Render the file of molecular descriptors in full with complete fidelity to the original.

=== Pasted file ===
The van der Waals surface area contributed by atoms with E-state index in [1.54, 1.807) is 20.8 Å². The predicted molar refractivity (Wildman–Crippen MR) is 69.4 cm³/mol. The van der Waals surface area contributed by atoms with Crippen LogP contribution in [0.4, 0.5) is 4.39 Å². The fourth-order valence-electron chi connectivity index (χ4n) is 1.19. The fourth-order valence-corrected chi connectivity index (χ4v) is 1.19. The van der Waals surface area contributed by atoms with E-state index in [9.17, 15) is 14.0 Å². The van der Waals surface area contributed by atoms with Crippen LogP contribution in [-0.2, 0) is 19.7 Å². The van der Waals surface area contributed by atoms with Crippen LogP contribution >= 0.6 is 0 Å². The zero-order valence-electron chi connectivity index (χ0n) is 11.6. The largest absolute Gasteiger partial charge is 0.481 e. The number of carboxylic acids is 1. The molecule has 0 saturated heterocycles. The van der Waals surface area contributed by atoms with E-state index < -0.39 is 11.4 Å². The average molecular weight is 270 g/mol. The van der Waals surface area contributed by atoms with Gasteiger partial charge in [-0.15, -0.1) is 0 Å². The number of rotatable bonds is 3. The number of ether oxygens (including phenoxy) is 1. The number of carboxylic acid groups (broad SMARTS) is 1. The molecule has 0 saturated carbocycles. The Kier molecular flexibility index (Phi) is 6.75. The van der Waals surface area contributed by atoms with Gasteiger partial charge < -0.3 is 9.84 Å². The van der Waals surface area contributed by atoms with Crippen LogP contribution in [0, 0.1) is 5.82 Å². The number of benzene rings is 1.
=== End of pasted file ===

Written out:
The van der Waals surface area contributed by atoms with E-state index in [1.54, 1.807) is 20.8 Å². The predicted molar refractivity (Wildman–Crippen MR) is 69.4 cm³/mol. The van der Waals surface area contributed by atoms with Crippen LogP contribution in [0.4, 0.5) is 4.39 Å². The fourth-order valence-electron chi connectivity index (χ4n) is 1.19. The fourth-order valence-corrected chi connectivity index (χ4v) is 1.19. The van der Waals surface area contributed by atoms with E-state index in [9.17, 15) is 14.0 Å². The van der Waals surface area contributed by atoms with Crippen LogP contribution in [-0.2, 0) is 19.7 Å². The van der Waals surface area contributed by atoms with Crippen LogP contribution >= 0.6 is 0 Å². The zero-order valence-electron chi connectivity index (χ0n) is 11.6. The largest absolute Gasteiger partial charge is 0.481 e. The number of carboxylic acids is 1. The molecule has 0 saturated heterocycles. The van der Waals surface area contributed by atoms with E-state index < -0.39 is 11.4 Å². The average molecular weight is 270 g/mol. The van der Waals surface area contributed by atoms with Gasteiger partial charge in [-0.15, -0.1) is 0 Å². The number of rotatable bonds is 3. The number of ether oxygens (including phenoxy) is 1. The number of carboxylic acid groups (broad SMARTS) is 1. The molecule has 0 saturated carbocycles. The Kier molecular flexibility index (Phi) is 6.75. The van der Waals surface area contributed by atoms with Gasteiger partial charge < -0.3 is 9.84 Å². The van der Waals surface area contributed by atoms with Crippen LogP contribution in [0, 0.1) is 5.82 Å². The number of benzene rings is 1.